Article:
A Glance into Kenya’s Biotechnology Industry



Kenya’s National Biosafety Authority (NBA) recently approved genetically modified maize infused with Bacillus Thuringiensis bacterium, commonly known as BT corn. This crop releases proteins that successfully combat some of Kenya’s most harmful insects, which undoubtedly seems like a resounding success for a continent that houses a substantial portion of the world’s starving population. It is the first GMO on the market in Kenya, as the country had previously banned imported genetically modified crops. On the whole, this appears to be an excellent step forward for Kenya, but a multi-faceted government and corporate struggle hinder this apparent progress. In essence, this struggle provides an interesting perspective into the economic dynamics of post-colonial Africa and the role that multi-

The average Kenyan farmer is an apt example to explore the territory of genetically modified crops—that farmer faces a perplexing situation. On one hand, BT corn should theoretically welcome a stronger yield that boosts the agricultural economy almost immediately—the next growing season. Understandably, Kenyans might be overjoyed to welcome multi-national corporation Monsanto, holder of the US patent for BT corn and applicant for NBA approval, for aiding the Kenyan agricultural industry.

Yet there exist a number of troubling implications if Kenya welcomes Monsanto.

Among them are corporations propagating Kenyan and other African nations’ dependence upon powerful corporations, corporations that do not readily seek to aid the Kenyan economy. According to the 2015 report on Kenya Biotechnology by the USDA, Monsanto, Dupont, Pioneer Hi-bred, and even Washington University’s Donald Danforth Plant Science Center were among the American interests with considerable influence in the development of six of Kenya’s eight ongoing agriculture biotechnology developments[iii]. From a western standpoint, it seems terrific that the leading nations are actively helping developing ones.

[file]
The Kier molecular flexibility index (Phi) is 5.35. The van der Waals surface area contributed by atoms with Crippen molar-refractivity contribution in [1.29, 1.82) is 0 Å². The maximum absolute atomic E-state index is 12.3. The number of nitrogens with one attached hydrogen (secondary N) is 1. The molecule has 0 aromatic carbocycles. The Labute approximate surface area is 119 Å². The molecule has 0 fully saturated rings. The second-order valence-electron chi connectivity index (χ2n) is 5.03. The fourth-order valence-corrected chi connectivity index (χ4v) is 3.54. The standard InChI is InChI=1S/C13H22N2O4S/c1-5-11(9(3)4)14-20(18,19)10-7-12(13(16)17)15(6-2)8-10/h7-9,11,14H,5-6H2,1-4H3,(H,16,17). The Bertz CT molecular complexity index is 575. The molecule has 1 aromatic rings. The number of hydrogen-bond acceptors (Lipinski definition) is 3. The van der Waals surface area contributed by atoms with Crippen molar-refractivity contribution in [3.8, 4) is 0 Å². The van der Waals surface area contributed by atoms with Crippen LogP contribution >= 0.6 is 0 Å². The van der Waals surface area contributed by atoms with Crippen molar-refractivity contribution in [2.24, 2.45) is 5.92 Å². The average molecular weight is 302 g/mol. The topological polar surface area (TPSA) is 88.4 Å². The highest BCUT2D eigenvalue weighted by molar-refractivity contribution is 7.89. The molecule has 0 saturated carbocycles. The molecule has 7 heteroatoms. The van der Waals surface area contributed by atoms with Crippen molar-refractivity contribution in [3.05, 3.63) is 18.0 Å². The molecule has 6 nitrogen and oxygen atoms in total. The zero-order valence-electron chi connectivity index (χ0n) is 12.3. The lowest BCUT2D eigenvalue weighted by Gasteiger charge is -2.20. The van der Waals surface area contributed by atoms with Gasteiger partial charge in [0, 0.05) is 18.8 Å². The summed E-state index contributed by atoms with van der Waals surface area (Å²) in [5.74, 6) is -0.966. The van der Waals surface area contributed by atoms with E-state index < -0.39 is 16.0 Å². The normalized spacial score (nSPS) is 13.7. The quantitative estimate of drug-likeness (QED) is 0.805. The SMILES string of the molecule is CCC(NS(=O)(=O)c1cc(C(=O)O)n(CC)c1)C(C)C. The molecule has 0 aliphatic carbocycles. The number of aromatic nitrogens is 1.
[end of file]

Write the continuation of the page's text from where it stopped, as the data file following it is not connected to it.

Although genetically modified crops have yielded significant scientific advancements, there exists one blinding problem to these paternalistic yet optimistically helpful advancements. These organizations rarely act to help the Kenyan population, and this is strongly evidenced in two situations—the history of GMOs in India and the ways in which current biotech companies are active in Kenya.

In 2014, Washington University’s own Glenn Stone wrote an unerring insight on GMOs in India[iv]. Farmers readily planted Monsanto BT cotton during its rapid introduction under this same corporate guise, that there would be significant short term yield boosts—and there were. At the same time, Monsanto was not accountable for the future marketability of the crop, and as a result, insects that BT cotton is designed to kill began to emerge as immune to the bacterium.

As for Kenya, one can simply look at the specific problems of the country to see where foreign corporations fall short. Trypanosomiasis, a disease the USDA claims effects 70 percent of Kenyan cattle, is not included in any US backed private research campaigns mentioned in the aforementioned report[v]. This is glaring proof as the number one priority of these multi-national corporations. They aim to find the most marketable and inexpensive product to develop that they can sell to the world, leaving Kenya to develop its own, less marketable products.

But as many academics including Dr. Stone suggest, why would people expect corporations to act for the good of Kenya’s citizens? They have no incentive, which is why the ban on GMOs existed in the first place, not because Kenyans are ignorant of science but due to the overwhelming issues developing economies find when dependent upon foreign corporations to build industry. Their issue lies in creating an institutional framework that encourages national development. Neither Monsanto nor Kenya are at fault, but rather, the international community is.

Note for publication: Some of these ideas are originally found in my paper “AFRICANIZING” THE CIVIL SERVICE: Kenya’s Dynamic Approaches. So as to avoid self plagarization, copies of this paper are available at request by emailing me at alexpetri@wustl.edu


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